TOKYO -- After failing to meet an earlier target to sign a deal by November 2018, the 16 member nations of the Regional Comprehensive Economic Partnership will meet as early as next month with a new goal of reaching an agreement on the pan-Asian trade accord this fall.
Whether that becomes a reality hinges on India, negotiators say. With national elections to be held by May, leaders of the South Asian nation are hesitant to eliminate tariffs which may lead to an influx of Chinese goods, causing its trade deficit to balloon.
According to sources, India mentioned the elections in negotiations last year and asked for the understanding of other RCEP members. Because of these circumstances, RCEP members aim to enter final negotiations in the summer or later, after India's elections.
RCEP encompasses China, Japan, South Korea, India, Australia, New Zealand and the 10 members of the Association of Southeast Asian Nations. Negotiations for the trade deal began in 2013. If realized, RCEP would cover half the world's population and about 30% of global trade. Notably, it would include China and India, which are not part of the 11-nation Trans-Pacific Partnership trade pact.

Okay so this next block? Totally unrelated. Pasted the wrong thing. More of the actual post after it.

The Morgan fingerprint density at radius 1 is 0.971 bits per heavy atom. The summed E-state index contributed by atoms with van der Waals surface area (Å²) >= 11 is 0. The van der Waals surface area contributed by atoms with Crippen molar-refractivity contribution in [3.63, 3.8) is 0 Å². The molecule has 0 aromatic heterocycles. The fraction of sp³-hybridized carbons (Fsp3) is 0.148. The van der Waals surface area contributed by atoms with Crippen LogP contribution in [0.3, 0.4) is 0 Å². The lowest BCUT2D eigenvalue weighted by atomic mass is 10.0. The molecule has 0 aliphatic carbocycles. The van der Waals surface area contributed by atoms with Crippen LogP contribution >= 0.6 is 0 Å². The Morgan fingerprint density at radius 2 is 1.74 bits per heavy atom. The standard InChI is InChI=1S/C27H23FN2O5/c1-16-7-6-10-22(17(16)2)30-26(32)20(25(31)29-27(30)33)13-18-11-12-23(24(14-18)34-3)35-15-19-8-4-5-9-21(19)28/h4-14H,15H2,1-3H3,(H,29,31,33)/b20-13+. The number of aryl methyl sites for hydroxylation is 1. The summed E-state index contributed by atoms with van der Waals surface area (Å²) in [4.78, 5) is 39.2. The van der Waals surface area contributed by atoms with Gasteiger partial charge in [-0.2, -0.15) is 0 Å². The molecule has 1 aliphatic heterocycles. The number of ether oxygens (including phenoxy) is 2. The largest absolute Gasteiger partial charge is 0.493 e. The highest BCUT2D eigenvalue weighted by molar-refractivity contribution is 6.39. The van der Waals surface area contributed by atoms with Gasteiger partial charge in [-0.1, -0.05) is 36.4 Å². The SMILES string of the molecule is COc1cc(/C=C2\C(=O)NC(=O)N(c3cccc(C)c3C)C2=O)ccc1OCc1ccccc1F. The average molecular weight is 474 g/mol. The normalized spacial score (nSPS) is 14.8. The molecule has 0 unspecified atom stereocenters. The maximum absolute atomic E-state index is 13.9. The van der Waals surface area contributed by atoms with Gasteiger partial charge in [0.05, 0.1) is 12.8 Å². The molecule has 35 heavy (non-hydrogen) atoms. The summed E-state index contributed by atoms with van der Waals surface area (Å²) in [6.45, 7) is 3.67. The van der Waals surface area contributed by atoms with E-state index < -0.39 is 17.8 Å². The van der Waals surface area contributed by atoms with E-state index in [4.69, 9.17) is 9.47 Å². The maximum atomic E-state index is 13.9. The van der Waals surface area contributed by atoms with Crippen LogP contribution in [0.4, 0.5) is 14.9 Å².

Negotiations have not gone smoothly, however, with agreements reached in just seven of 18 fields. A wide gap remains between nations seeking substantial free trade, including Australia and Japan, and those cautious about opening markets rapidly, such as China and India. At a ministerial meeting last November, the parties were unable to agree on tariffs in key fields.
Hoping to reboot the process, the member nations are looking to have negotiators meet as early as next month and hold a ministerial meeting in Asia this spring. The goal is to reach a final agreement at another ministerial meeting and a gathering of leaders in the fall.
Progress has been made in some areas. For example, Japan and China are close to an agreement on tariffs, according to sources. About 90% of products are expected to be tariff free. Although this figure is lower than what is laid out in the TPP-11 deal or Japan's economic partnership agreement with the European Union, many members argue that forming a comprehensive trade pact that includes China and India should be the top priority.
"There is room for Japan and others to compromise in such fields as rules, in order to get India and China on board," said a Japanese government official.